It starts with living well—or wisely. This is not simple. We need to stop thinking we are great! We need to say ‘No’ to our selfishness! We need to know that what we’ve been given is so others will benefit.

This will make us realise that peacemaking comes down from our Father in heaven and from our Saviour. Many times, we will need to go back to what Jesus has done, learn from his patience, receive his forgiveness, be settled by his faithful presence and strengthened by his love. In other words, we’ll need to know these beatitudes!

What happens next—whatever it produces among others—will be pure, peace-loving, considerate, merciful, impartial and sincere. People may recognise the Father in his children.

But whether they do or not, the Father will recognise his children, and congratulate them!

Persecuted—and joyful

Here’s the last of our Lord’s beatitudes. He says that if we are being persecuted for being righteous (Matthew 5:10), we are still on the right track. The kingdom is ours. We’re already in its flow, and we will share in its coming glory (13:43).

Jesus never holds back from telling us we will attract the world’s hatred and violence if we believe he is God’s King. Here, he tells us to endure this with dignity, and joy.

Until now, all the beatitudes have been about what we do. This one is about what happens to us. But it completes the picture Jesus is presenting and promises the same kingdom blessing as the first beatitude.

And this is the only beatitude with some extra encouragement (vv. 11-12). Jesus knows we’ll find the going hard. But he knows we’ll be glad we endured.

If we’ve grown up in a community that’s nice to Christians, we will find it surprising that Jesus refers so often to the trouble we can expect as his followers. We may have been welcomed by unbelievers. Even listened to.  Or perhaps just tolerated, or ignored.

But the acceptance of the world is not deep. And it never lasts. People who don’t want God or his Son can see that our way of life comes from somewhere they don’t understand and can’t control. For them, it’s coming from an alien power.

They must find means to silence our voice and shut down our influence. God’s gracious authority has been launched on enemy territory, and we begin to feel the heat!

Because we’ve trusted in Christ and are now enjoying the dynamics of his being King, we can’t help representing him to those around us. So, while we are for peace—as in the previous beatitude, they are for war (Psa. 120:7).

People being nasty to Christians doesn’t just happen. It can only occur by God’s will (1 Pet. 3:17). And there’s good reasons why it needs to be this way. Here’s some help Jesus gives later in this Gospel.

First, persecution gives us opportunity to demonstrate God’s love to our enemies (5:44).

People who say they don’t believe in God must still live with the fact that he is not far away from them (Acts 17:27-28). He remains to them a distant, threatening or hated thought—whatever they may say.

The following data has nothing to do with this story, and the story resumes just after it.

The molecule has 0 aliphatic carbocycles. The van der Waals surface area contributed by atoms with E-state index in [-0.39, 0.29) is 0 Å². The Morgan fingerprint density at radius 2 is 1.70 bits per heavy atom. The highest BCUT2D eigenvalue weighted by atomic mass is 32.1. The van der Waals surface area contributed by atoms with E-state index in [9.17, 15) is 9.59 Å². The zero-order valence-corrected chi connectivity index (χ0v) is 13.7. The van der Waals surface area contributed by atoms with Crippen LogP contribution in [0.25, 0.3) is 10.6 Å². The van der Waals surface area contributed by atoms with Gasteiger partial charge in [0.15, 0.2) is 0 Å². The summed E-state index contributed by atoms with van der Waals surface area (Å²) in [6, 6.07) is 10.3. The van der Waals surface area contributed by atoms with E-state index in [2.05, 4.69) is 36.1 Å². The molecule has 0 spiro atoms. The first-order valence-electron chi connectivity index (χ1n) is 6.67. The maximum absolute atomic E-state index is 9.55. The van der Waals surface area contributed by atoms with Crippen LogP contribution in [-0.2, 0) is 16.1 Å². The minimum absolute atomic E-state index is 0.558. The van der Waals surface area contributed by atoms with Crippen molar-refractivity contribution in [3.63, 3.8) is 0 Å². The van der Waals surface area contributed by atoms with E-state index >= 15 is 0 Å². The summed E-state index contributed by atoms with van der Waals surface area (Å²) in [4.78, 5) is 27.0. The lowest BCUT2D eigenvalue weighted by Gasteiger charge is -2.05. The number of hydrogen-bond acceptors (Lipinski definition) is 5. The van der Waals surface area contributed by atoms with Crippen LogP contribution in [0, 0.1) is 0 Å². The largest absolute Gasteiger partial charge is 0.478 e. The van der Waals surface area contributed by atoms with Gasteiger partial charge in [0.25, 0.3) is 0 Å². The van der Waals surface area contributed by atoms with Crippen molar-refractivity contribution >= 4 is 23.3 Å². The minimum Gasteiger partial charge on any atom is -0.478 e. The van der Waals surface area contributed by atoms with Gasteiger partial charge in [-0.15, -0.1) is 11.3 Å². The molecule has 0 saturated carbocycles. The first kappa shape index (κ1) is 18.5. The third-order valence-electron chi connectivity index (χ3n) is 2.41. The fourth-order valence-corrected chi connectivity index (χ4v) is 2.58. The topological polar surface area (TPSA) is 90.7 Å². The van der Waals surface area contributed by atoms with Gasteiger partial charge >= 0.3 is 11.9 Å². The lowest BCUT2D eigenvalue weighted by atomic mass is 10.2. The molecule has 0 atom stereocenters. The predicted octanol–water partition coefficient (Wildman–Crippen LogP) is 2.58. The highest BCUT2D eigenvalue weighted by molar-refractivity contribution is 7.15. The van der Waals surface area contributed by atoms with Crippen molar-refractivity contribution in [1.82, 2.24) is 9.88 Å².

We need to love these people with the love we are experiencing in God’s kingdom—especially while they are hating and hurting us. This is their best chance to see the truth of what we say. And our witness may be persuasive.

Second, persecution scatters us Christians further afield than we may have otherwise ventured. We suffer, but the kingdom prospers (10:21-23). This is what happens in the early days of the gospel spreading out from Jerusalem (Acts 8:3-4; 11:1-20).  `

Third, persecution shows we are one with Jesus in his sufferings (10:25-33). And we are one with him in knowing the intimacy of our Father’s care for us. And if we acknowledge Jesus Christ while we are being abused, Christ promises to welcome us when our time comes to stand before God. This is a great comfort.

Fourth, persecution tests our faith to see if it is real (13:18-23). Jesus knows we can be flippant, emotional or preoccupied. So, he calls on us to really hear the gospel—not treat it as an option. Those who hold on to their faith when it is attacked, grow stronger. Those who are just on a religious picnic fall away.

Fifth, persecutors reveal their own deep hatred of God (23:34-35). They’ve not just been mistaken or misled. They really don’t like God. They’d rather live anywhere without him—and without Christians.

People need to see their own hostility exposed. This is a terrible part of the gospel, but a clear part of what is going on. It may lead to someone realising how much they need Christ. This is what happens to the apostle Paul (Acts 22:6-16).

So, suffering for being a Christian is not something strange. It’s normal, and necessary. Even good.

And Jesus is telling us to be joyful. This is not a feeling that overtakes us. It’s a choice to value what Jesus values. It’s us determining that the lasing treasure of the eternal kingdom is far greater than any temporary truce we may arrange for ourselves on this planet.

Look at how these beatitudes will be fulfilled when the kingdom comes in its fulness.

Everyone will know that everything good has come from Christ. Sorrows will be gone forever. Meekness will control every relationship. Everyone will love how God does things. Everyone will know that they’ve received mercy. And everyone will be good—totally. We’ll be living in and sharing God’s peace—forever. And no-one will oppose any of this.

But we’re not waiting until the kingdom comes. While Christ is Lord and we belong to him, we’re already in its flow. We’re practicing for the final day, walking by faith.

So, congratulations! You and I belong to Christ. Our life is totally different to what it would otherwise be. But we’re on the right track.